The Fantasia deal signed, Stokowski was excited and predictably offered numerous ideas about the use of color. A later biographer wrote that the conductor's fascination with color was sincere, describing his various experiments with mixing alcoholic drinks for color effects. Stoki did a similar thing with "sound color" by incessantly changing the orchestra seating layout. Even visually, "Toccata and Fugue" is pure Stokowski. The opening piece is introduced via the superb narration of American composer Deems Taylor (to the public he was primarily known as a commentator for the NY Philharmonic Radio Broadcasts). This "absolute music" is total abstraction. Entirely hand painted, at times the watercolors almost appear to still be wet. Vibrant with texture, this is far removed from contemporary slick and soulless computer animation. Stokowski used no baton, so his beautifully powerful long hands are highlighted, jabbing through the splashing backdrop. The french horns are hauntingly lit in diaphanous color before the violin bows transform into silvery beams of light reaching for infinity. Sound and vision collide, producing crashing tides, ending in a literal fireworks display.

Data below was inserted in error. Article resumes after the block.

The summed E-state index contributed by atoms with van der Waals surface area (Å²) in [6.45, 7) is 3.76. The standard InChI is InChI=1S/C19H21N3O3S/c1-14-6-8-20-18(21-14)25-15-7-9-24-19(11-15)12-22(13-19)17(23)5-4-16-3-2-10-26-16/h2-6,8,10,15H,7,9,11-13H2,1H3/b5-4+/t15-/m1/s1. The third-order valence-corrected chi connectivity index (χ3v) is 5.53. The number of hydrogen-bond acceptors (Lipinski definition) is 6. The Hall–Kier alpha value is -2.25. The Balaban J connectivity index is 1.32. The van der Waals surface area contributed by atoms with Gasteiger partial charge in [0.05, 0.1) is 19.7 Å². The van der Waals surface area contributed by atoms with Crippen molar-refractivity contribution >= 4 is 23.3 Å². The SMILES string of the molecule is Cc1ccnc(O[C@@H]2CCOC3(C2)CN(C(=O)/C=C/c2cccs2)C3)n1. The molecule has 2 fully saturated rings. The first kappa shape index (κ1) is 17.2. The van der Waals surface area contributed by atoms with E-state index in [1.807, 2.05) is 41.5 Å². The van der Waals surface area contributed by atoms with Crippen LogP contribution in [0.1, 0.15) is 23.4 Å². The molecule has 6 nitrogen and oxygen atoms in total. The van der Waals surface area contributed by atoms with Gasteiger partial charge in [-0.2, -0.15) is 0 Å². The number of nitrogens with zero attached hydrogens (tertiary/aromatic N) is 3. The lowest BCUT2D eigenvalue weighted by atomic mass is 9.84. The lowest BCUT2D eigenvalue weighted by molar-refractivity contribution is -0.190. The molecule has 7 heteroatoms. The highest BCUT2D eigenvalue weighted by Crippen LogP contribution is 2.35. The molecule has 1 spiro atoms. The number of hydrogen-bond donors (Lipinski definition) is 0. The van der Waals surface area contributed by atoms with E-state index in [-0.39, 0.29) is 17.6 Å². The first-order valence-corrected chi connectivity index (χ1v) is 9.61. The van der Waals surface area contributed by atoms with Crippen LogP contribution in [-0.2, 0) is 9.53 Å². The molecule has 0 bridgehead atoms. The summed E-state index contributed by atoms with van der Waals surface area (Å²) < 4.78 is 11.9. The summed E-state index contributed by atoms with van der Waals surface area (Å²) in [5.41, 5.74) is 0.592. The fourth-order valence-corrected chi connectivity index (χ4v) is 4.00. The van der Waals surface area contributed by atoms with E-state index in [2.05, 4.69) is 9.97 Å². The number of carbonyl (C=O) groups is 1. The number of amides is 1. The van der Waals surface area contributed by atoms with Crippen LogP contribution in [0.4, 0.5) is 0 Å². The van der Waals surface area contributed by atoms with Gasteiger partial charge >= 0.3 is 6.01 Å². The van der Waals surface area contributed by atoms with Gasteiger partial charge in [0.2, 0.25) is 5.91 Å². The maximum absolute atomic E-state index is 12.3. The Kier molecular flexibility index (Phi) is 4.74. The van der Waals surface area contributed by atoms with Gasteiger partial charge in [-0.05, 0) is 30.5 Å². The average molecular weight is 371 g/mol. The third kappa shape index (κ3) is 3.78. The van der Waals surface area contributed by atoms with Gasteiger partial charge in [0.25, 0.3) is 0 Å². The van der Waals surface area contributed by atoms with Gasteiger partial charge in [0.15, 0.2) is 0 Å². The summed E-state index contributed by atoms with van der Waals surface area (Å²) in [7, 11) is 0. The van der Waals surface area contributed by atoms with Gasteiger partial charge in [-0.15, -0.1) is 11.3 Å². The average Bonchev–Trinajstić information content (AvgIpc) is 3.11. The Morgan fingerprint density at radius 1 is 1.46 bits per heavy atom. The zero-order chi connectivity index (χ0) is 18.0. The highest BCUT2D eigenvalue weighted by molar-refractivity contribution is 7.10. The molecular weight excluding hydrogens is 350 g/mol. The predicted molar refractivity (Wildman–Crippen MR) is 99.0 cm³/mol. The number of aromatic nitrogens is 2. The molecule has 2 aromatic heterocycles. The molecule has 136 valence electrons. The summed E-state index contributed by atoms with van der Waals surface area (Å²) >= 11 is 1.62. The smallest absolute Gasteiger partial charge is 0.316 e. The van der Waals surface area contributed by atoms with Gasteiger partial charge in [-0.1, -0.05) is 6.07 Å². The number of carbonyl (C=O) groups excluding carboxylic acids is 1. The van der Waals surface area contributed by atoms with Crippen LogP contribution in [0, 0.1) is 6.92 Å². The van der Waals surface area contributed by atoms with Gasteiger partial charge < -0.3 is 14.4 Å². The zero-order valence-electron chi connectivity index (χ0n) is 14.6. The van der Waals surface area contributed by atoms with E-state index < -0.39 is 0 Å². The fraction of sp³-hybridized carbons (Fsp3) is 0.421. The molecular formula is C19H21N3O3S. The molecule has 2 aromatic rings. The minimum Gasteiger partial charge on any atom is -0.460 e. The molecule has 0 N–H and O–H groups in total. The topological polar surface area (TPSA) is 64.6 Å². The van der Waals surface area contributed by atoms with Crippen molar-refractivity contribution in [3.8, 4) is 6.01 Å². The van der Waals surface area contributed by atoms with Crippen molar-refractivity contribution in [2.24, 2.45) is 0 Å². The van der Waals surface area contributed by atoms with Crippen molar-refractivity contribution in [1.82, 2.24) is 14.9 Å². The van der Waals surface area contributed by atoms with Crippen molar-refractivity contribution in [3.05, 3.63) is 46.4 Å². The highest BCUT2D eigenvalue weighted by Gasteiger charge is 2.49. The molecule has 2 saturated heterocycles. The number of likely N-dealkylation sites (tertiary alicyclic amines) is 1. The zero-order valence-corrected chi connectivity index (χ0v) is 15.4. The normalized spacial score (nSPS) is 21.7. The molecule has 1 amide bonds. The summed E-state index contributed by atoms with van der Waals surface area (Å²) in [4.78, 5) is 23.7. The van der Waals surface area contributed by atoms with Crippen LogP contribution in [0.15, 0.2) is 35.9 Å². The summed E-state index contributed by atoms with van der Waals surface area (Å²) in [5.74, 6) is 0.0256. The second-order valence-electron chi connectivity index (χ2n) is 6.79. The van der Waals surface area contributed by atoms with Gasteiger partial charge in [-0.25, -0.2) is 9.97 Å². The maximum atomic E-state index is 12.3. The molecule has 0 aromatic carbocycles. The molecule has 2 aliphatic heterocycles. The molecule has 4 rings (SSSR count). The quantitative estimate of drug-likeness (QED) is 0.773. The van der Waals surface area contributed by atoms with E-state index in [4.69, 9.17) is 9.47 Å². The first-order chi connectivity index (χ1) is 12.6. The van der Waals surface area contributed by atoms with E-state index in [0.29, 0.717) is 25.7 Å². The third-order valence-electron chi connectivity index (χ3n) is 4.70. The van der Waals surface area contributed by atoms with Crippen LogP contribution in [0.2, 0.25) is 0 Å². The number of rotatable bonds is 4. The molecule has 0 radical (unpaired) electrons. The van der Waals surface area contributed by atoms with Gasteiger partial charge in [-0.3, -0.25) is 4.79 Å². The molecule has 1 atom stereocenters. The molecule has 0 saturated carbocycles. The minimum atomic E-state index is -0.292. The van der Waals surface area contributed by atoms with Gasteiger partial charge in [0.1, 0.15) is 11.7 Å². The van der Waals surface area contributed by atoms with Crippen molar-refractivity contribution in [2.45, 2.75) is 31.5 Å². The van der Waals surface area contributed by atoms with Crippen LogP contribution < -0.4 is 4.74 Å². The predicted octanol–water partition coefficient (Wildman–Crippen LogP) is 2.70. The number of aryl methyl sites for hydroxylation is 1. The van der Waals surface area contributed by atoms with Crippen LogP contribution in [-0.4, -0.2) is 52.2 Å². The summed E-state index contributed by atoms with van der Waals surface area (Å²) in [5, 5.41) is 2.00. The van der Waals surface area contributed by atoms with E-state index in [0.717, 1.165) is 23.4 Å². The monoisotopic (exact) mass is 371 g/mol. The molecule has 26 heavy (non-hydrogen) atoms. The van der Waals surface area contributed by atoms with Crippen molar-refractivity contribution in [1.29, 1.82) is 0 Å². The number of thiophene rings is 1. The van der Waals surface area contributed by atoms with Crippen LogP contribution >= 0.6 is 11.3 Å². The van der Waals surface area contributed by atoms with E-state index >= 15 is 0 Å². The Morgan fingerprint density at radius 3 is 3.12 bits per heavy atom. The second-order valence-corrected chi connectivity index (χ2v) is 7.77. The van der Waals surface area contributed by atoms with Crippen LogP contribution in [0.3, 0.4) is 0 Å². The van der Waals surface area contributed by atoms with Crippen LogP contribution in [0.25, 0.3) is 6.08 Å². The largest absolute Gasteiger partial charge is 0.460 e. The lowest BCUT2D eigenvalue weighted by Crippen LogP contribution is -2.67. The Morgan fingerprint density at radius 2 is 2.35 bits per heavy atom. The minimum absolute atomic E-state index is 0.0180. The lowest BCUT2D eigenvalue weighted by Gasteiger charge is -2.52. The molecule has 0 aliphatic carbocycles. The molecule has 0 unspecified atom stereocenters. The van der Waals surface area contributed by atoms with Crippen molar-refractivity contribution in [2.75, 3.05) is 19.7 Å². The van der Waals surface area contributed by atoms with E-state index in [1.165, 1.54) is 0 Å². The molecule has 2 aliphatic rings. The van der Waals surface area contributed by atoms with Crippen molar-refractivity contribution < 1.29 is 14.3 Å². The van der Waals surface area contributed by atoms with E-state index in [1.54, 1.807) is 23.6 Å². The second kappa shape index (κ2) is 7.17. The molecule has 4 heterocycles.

For those, like myself, who have overdosed on Tchaikovsky's "Nutcracker Suite," Fantasia serves up a refreshing alternate vision, the most incandescent and sensual vignette of the entire program. Naturally, it is abridged and rearranged like one of Stoki's infamous "Symphonic Syntheses." Unwittingly, Disney tailored this Nutcracker Suite for the upcoming hippie acidhead generation (who eventually elevated Fantasia to masterpiece status). Darting fairies, spectral spider webs, and psychedelic mushrooms are followed by larger, dew-shaking `shrooms engaged in a Chinese tango. Being a ballet, naturally there is plenty of dancing, but the Disney team imaginatively improve on the yawn-inducing holiday imagery that we have come to associate with Tchaikovsky's most famous music (which, as Taylor reminds us, the composer himself detested). Guaranteed, you will not find blue fairies, Russian Cossacks, pink fairies, waltzing flowers, orange fairies, or rhythmic goldfish mating with fairies (?) and swimming through an erotic Busby Berkeleyesque aquatic Arabic dance sequence at your local ballet company anytime soon.